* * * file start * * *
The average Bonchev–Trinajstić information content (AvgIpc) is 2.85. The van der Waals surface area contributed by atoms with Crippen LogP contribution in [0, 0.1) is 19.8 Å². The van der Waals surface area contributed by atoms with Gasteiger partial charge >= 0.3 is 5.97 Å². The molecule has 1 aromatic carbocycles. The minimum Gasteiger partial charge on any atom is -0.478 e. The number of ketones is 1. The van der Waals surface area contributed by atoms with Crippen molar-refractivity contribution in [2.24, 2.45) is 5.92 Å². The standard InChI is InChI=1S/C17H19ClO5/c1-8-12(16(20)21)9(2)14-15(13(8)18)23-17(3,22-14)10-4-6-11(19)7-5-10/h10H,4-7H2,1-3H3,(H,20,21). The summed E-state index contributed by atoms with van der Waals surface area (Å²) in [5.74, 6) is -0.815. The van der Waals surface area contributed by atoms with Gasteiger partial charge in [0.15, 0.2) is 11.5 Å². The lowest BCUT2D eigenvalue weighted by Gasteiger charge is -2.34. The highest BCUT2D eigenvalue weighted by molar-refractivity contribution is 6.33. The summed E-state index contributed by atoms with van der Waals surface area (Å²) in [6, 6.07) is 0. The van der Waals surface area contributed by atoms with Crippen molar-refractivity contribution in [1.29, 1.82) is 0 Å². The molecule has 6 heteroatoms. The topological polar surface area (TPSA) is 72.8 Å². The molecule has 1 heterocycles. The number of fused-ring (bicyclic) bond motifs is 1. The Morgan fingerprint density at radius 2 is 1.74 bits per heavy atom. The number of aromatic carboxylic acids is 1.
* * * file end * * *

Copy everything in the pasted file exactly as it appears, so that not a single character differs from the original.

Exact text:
The average Bonchev–Trinajstić information content (AvgIpc) is 2.85. The van der Waals surface area contributed by atoms with Crippen LogP contribution in [0, 0.1) is 19.8 Å². The van der Waals surface area contributed by atoms with Gasteiger partial charge >= 0.3 is 5.97 Å². The molecule has 1 aromatic carbocycles. The minimum Gasteiger partial charge on any atom is -0.478 e. The number of ketones is 1. The van der Waals surface area contributed by atoms with Crippen molar-refractivity contribution in [2.24, 2.45) is 5.92 Å². The standard InChI is InChI=1S/C17H19ClO5/c1-8-12(16(20)21)9(2)14-15(13(8)18)23-17(3,22-14)10-4-6-11(19)7-5-10/h10H,4-7H2,1-3H3,(H,20,21). The summed E-state index contributed by atoms with van der Waals surface area (Å²) in [5.74, 6) is -0.815. The van der Waals surface area contributed by atoms with Gasteiger partial charge in [0.15, 0.2) is 11.5 Å². The lowest BCUT2D eigenvalue weighted by Gasteiger charge is -2.34. The highest BCUT2D eigenvalue weighted by molar-refractivity contribution is 6.33. The summed E-state index contributed by atoms with van der Waals surface area (Å²) in [6, 6.07) is 0. The van der Waals surface area contributed by atoms with Crippen molar-refractivity contribution in [1.29, 1.82) is 0 Å². The molecule has 6 heteroatoms. The topological polar surface area (TPSA) is 72.8 Å². The molecule has 1 heterocycles. The number of fused-ring (bicyclic) bond motifs is 1. The Morgan fingerprint density at radius 2 is 1.74 bits per heavy atom. The number of aromatic carboxylic acids is 1.